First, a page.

Professor Tom Marwick, Chair of the CSANZ 2019 Scientific Programme Committee, said: “This is an important paper that documents the association between fast foods and cardiac events, independent of risk factors. It will be crucial to explore whether this association is independent of the social determinants of disease, as we know that fast food outlets are often more common in disadvantaged areas. Nonetheless, the findings are a reminder that the fundamental drivers of cardiovascular disease burden may be altered by changes in public policy. The fact that the appropriate policy steps have not been taken, despite the cost of cardiovascular disease, remains as much a mystery in Australia as elsewhere in the world.”
Professor Jeroen Bax, Past President of the ESC and course director of the ESC programme at CSANZ 2019, said: “Tackling heart disease requires individual responsibility and actions at population level. This study highlights the impact of the food environment on health…”
In addition to regulating the location and density of fast food outlets, local areas should ensure good access to supermarkets with healthy food.”
Meanwhile, Dr. Dan Winer, Scientist, Toronto General Hospital Research Institute and the Department of Pathology at University Health Network (UHN), and his team, including graduate students Helen Luck and Saad Khan, and co-lead author, Dr. Shawn Winer at St. Michael’s Hospital, highlighted how a high fat diet influences one component of the gut immune system called B cells, specifically those that produce a protein called IgA.
“We discovered that during obesity, there are lower levels of a type of B cell in the gut that make an antibody called IgA,” said lead author Helen Luck.“IgA is naturally produced by our bodies and is crucial to regulating the bacteria that live in our gut. It acts as a defense mechanism that helps neutralize potentially dangerous bacteria that take advantage of changes to the environment, such as when we consume an imbalanced or fatty diet.”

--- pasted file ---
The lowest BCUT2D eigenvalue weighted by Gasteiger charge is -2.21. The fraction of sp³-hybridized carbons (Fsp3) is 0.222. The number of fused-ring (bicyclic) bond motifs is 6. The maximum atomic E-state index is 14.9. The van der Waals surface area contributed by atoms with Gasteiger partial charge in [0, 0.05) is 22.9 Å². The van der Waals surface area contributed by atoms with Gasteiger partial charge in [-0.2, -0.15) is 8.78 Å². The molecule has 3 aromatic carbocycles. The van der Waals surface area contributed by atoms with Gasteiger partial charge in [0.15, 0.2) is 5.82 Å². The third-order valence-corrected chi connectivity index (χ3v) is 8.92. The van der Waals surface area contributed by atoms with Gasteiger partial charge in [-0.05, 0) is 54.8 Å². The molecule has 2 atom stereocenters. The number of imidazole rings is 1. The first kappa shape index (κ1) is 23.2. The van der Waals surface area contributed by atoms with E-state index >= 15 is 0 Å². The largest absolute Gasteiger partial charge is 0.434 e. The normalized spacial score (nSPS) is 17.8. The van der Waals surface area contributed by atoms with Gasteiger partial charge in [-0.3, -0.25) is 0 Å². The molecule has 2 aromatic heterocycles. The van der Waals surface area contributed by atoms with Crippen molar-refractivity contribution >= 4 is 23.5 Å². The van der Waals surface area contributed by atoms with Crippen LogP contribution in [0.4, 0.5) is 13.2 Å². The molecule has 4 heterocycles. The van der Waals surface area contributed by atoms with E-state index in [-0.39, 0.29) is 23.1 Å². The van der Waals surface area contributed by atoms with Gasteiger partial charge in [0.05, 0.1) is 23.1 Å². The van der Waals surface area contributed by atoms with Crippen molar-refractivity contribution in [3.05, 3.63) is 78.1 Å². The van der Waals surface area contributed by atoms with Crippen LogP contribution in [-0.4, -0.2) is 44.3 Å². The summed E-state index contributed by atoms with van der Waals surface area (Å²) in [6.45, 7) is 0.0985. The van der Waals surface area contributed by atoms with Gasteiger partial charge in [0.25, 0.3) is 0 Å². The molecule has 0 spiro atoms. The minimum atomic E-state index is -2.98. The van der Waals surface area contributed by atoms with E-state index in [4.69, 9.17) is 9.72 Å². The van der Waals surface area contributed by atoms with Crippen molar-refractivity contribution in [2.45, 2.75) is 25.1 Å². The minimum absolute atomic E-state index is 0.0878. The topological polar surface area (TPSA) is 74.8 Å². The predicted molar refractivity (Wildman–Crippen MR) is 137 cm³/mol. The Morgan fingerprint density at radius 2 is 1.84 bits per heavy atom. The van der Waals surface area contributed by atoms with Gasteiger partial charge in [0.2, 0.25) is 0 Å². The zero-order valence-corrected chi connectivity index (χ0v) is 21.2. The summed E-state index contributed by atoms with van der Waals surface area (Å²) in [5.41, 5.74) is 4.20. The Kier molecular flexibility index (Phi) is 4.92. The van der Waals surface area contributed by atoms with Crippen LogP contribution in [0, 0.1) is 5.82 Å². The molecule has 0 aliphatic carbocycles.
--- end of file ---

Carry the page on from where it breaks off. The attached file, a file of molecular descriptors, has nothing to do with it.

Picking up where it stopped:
In their experiments, they also observed that IgA deficient pre-clinical models, which lack protective IgA, had worsened blood sugar levels when fed a high fat diet. As well, transplantation of gut bacteria from these IgA deficient models into models that had no gut bacteria was able to transfer the disease, demonstrating that IgA can regulate the amounts of harmful bacteria in the gut during diet-related obesity.
In collaboration with a bariatric surgery research team at UHN led by Dr. Johane Allard and Dr. Herbert Gaisano, the team saw increased levels of IgA within the stool of patients soon after bariatric surgery, supporting the importance of IgA and the gut immune system in humans with obesity.
Overall, the research highlights a robust connection between high fat diets, obesity and the lack of gut IgA in promoting inflammation and insulin resistance. The knowledge that this class of antibodies regulate pathogenic bacteria, and protects against a “leaky gut,” and additional complications of obesity, is a powerful tool in the fight against diabetes.
“If we can boost these IgA B cells or their products, then we may be able to control the type of bacteria in the gut,” said Dr. Dan Winer. “Especially the ones that are more likely to be linked to inflammation and ultimately insulin resistance. Going forward, this work could form the basis for new gut immune biomarkers or therapies for obesity and its complications, like insulin resistance and type 2 diabetes.”